Stop the QR Code Madness

Stop the Church QR-Code Madness

QR codes first appeared in 1994. These pixelated grids were free-to-create and a convenient-to-use system to take someone to a webpage without requiring a lot of typing. But originally, they required a special QR code reader or app. That was a problem. So, as a solution, mobile devices allowed their cameras to recognize the QR-Code, become a reader, and then redirect to its URL. 

However, the popularity of the QR-Code waned. It wasn’t until print materials were restricted during the pandemic that people reluctantly saw the convenience of these QR codes. Many got used to them.

Now, post-pandemic, many churches and organizations continue to use QR codes. But many churches are using them improperly or ineffectively and I’m hearing complaints. Here are 7 practical QR-Code tips for a church (so your congregation doesn’t feel bombarded by QR-Codes):

  1. QR codes aren’t usually needed in digital communication: QR codes are intended to direct someone to digital content. So, adding a QR-Code to a webpage, or in a social media post, so it can be scanned with a mobile device, just to take them back to the digital, is a waste of effort. Simply use a link instead! Therefore, only use a code on print material to connect someone to a website (for more information or registration). The rare exception? Occasionally, it’s appropriate to use QR codes on a digital screen when a web link isn’t possible.
  2. QR codes shouldn’t replace your URL: Getting your congregation to remember your website URL is important. So, make the website URL and page name something they’ll remember. Then emphasize your URL over the QR-Code. Why? Because they’ll always have access to your website (and not always have the QR-Code available). 
  3. Public screens are rarely the place for them: Unless there’s a good reason to scan the QR-Code immediately, most people don’t like holding their phone up to scan the code in public. So, if in doubt, don’t. Keep your QR-Code usage for a more private area like on a poster in a hallway.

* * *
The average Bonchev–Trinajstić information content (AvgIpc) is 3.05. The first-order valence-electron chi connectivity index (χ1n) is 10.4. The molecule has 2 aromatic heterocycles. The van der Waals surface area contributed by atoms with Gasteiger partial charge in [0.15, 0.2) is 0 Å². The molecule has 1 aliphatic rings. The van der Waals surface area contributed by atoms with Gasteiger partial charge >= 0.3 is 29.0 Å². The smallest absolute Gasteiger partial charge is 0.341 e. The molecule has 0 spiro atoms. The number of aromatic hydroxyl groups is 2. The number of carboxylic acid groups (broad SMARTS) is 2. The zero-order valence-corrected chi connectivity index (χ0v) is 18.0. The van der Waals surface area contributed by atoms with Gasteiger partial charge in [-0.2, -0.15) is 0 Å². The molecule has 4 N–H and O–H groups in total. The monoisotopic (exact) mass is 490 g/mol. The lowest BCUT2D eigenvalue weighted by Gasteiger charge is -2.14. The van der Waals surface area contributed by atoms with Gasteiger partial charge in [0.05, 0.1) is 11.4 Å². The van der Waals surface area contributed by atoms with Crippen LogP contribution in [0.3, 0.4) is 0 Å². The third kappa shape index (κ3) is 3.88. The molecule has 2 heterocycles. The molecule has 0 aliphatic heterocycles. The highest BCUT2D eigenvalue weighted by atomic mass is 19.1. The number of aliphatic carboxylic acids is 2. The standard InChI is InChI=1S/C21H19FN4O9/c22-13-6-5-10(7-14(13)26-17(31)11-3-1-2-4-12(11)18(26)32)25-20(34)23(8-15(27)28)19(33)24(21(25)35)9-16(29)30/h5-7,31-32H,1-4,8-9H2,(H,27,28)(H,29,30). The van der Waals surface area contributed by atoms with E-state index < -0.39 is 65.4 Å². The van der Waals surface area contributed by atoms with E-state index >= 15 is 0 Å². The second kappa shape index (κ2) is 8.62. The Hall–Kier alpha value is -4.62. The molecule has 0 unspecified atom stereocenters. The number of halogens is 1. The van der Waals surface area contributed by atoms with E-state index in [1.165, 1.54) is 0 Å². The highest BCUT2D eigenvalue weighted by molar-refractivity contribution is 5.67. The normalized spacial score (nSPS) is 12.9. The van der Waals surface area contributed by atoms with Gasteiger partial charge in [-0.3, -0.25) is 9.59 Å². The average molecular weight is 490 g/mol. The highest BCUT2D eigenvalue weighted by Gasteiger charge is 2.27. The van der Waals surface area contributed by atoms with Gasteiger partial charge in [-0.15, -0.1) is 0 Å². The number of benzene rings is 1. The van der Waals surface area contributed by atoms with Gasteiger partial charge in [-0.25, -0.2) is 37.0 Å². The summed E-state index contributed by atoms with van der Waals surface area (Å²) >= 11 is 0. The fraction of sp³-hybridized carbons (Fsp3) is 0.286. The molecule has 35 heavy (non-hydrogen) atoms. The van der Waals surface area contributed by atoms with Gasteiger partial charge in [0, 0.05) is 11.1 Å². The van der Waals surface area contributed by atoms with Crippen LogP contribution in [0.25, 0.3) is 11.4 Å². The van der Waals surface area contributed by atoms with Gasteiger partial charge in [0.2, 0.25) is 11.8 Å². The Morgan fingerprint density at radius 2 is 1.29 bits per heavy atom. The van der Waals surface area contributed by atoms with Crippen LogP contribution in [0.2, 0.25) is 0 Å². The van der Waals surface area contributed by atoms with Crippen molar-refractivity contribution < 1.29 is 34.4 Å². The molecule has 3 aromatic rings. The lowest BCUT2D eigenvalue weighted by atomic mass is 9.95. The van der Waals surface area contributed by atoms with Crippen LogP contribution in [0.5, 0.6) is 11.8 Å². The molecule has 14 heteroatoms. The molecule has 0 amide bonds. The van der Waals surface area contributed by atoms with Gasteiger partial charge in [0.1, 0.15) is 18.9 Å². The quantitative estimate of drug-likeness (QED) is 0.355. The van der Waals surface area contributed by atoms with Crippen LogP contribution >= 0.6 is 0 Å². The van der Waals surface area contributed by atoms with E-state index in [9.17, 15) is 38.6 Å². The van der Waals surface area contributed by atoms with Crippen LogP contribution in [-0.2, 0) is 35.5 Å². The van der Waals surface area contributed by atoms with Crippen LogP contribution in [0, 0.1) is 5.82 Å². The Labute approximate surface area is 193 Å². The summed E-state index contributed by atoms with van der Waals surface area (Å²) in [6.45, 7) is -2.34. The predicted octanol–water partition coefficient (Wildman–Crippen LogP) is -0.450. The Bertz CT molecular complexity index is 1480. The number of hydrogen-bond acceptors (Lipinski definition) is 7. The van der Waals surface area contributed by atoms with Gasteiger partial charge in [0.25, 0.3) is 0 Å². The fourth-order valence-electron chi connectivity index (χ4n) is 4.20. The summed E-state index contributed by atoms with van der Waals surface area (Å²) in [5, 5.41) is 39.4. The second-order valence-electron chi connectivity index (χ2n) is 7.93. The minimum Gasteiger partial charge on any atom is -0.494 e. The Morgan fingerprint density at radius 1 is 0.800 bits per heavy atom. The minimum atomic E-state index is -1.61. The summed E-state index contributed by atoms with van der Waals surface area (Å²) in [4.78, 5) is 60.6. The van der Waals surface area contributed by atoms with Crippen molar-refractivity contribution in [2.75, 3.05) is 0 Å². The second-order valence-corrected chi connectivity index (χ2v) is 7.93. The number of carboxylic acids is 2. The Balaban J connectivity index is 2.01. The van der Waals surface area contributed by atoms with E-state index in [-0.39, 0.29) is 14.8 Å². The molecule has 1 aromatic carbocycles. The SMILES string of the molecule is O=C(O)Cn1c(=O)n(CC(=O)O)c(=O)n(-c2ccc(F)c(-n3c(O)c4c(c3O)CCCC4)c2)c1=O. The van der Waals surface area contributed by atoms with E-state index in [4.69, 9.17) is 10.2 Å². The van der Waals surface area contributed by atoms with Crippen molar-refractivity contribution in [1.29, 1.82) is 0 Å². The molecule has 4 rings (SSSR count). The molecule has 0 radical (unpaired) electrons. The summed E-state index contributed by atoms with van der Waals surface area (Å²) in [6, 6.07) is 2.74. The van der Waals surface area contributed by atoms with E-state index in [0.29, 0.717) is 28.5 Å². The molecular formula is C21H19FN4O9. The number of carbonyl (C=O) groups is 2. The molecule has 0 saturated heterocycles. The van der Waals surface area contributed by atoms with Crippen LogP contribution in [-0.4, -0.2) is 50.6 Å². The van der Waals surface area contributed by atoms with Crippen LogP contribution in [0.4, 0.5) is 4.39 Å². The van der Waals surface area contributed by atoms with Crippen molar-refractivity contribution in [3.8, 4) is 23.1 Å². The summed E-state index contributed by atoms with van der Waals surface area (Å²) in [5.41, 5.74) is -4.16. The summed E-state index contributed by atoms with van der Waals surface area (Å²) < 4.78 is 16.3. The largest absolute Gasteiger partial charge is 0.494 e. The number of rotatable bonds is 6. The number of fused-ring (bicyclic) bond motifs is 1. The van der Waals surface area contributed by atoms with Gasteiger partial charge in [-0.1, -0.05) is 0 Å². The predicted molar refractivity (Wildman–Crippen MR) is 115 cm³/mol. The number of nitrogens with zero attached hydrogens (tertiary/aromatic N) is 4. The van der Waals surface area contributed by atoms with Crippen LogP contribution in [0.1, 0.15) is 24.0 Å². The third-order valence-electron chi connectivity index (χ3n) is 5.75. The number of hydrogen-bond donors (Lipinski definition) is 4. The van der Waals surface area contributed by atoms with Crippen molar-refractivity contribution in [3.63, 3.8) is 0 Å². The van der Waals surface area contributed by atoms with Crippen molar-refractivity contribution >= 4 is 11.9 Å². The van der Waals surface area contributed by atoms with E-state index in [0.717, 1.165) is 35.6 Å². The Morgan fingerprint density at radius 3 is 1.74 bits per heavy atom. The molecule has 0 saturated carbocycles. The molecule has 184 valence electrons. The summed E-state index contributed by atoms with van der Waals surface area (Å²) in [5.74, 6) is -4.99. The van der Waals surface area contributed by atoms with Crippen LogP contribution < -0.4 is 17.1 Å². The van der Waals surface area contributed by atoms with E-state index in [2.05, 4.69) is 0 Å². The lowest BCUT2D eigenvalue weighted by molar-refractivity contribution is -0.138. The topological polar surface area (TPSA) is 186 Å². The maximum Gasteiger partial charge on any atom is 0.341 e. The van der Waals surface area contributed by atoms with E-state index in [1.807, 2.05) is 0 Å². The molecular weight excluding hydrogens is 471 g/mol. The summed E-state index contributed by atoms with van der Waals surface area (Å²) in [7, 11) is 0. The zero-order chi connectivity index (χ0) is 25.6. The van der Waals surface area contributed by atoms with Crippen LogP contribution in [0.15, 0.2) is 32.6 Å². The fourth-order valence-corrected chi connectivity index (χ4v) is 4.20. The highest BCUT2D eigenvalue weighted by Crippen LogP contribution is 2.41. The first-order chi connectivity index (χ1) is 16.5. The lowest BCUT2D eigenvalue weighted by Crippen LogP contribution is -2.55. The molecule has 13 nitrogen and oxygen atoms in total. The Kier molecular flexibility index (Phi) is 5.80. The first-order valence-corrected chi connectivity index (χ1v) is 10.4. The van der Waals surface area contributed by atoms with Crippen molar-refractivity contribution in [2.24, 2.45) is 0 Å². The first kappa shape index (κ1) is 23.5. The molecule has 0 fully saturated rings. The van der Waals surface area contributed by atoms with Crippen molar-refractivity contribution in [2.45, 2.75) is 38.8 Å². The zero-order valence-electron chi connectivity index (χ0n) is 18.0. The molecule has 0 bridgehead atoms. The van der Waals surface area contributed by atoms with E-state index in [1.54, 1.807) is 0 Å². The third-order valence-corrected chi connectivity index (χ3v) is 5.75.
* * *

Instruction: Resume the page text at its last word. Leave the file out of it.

4. People won’t scan a mystery QR-Code: If someone is unclear about where a QR-Code will take them or what it’ll do for them when they scan it, they will resist using it. So, be clear. Indicate near the QR-Code what URL it’s pointing to and why they should use it. It’s best to be consistent with the styling of this.
  5. QR codes should be tracked for efficacy: Use a free account to create a shortened URL from your actual URL. Then let it create the QR-Code too. When people scan the code, your account dashboard tabulates the usage. If few use your QR codes, you’re either not communicating the benefits well enough, or your audience is just not going to use them. So, stop.
  6. Don’t let the QR-Code obscure the message: Be careful that the QR-Code doesn’t overpower the promotional communication. The emphasis needs to be on your event. Then the call to action (QR-Code) should be secondary. Remember, if they miss the message, there’s no need for a QR code.
  7. Make them an appropriate size: When adding a QR code to anything, keep it as small as possible. And always try scanning it from where most will be standing or sitting. It’s got to work! Note: A QR-Code (made from a shortened URL) will always be simpler and easier to scan from a distance. 
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